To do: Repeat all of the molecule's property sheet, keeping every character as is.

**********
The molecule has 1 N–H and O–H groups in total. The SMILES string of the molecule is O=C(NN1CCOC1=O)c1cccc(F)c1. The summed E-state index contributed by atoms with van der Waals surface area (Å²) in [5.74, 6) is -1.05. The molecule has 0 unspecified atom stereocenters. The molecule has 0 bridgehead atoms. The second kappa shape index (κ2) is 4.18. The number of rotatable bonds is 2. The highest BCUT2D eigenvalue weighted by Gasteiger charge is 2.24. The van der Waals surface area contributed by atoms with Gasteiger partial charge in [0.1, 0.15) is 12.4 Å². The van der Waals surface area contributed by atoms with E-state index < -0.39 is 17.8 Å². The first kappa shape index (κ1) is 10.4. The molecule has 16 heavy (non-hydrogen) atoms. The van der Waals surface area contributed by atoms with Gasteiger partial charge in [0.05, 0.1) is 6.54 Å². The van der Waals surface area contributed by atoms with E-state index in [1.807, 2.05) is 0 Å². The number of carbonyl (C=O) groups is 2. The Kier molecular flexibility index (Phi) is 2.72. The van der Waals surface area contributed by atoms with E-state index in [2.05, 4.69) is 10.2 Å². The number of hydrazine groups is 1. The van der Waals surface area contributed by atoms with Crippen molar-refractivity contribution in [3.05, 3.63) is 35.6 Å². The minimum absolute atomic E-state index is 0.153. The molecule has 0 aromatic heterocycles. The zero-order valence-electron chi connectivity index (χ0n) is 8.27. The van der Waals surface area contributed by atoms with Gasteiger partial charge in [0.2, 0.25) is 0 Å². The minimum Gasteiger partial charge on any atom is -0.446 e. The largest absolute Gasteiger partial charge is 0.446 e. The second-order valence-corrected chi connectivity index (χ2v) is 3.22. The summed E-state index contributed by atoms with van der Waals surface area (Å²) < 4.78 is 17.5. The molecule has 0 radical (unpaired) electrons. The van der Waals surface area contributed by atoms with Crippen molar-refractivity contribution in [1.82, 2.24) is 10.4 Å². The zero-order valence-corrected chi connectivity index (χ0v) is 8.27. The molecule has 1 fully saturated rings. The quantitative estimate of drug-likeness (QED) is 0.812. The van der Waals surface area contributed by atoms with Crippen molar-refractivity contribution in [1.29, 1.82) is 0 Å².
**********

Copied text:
The molecule has 1 N–H and O–H groups in total. The SMILES string of the molecule is O=C(NN1CCOC1=O)c1cccc(F)c1. The summed E-state index contributed by atoms with van der Waals surface area (Å²) in [5.74, 6) is -1.05. The molecule has 0 unspecified atom stereocenters. The molecule has 0 bridgehead atoms. The second kappa shape index (κ2) is 4.18. The number of rotatable bonds is 2. The highest BCUT2D eigenvalue weighted by Gasteiger charge is 2.24. The van der Waals surface area contributed by atoms with Gasteiger partial charge in [0.1, 0.15) is 12.4 Å². The van der Waals surface area contributed by atoms with E-state index < -0.39 is 17.8 Å². The first kappa shape index (κ1) is 10.4. The molecule has 16 heavy (non-hydrogen) atoms. The van der Waals surface area contributed by atoms with Gasteiger partial charge in [0.05, 0.1) is 6.54 Å². The van der Waals surface area contributed by atoms with E-state index in [1.807, 2.05) is 0 Å². The number of carbonyl (C=O) groups is 2. The Kier molecular flexibility index (Phi) is 2.72. The van der Waals surface area contributed by atoms with E-state index in [2.05, 4.69) is 10.2 Å². The number of hydrazine groups is 1. The van der Waals surface area contributed by atoms with Crippen molar-refractivity contribution in [3.05, 3.63) is 35.6 Å². The minimum absolute atomic E-state index is 0.153. The molecule has 0 aromatic heterocycles. The zero-order valence-electron chi connectivity index (χ0n) is 8.27. The van der Waals surface area contributed by atoms with Gasteiger partial charge in [0.2, 0.25) is 0 Å². The minimum Gasteiger partial charge on any atom is -0.446 e. The largest absolute Gasteiger partial charge is 0.446 e. The second-order valence-corrected chi connectivity index (χ2v) is 3.22. The summed E-state index contributed by atoms with van der Waals surface area (Å²) < 4.78 is 17.5. The molecule has 0 radical (unpaired) electrons. The van der Waals surface area contributed by atoms with Crippen molar-refractivity contribution in [1.82, 2.24) is 10.4 Å². The zero-order valence-corrected chi connectivity index (χ0v) is 8.27. The molecule has 1 fully saturated rings. The quantitative estimate of drug-likeness (QED) is 0.812. The van der Waals surface area contributed by atoms with Crippen molar-refractivity contribution in [1.29, 1.82) is 0 Å².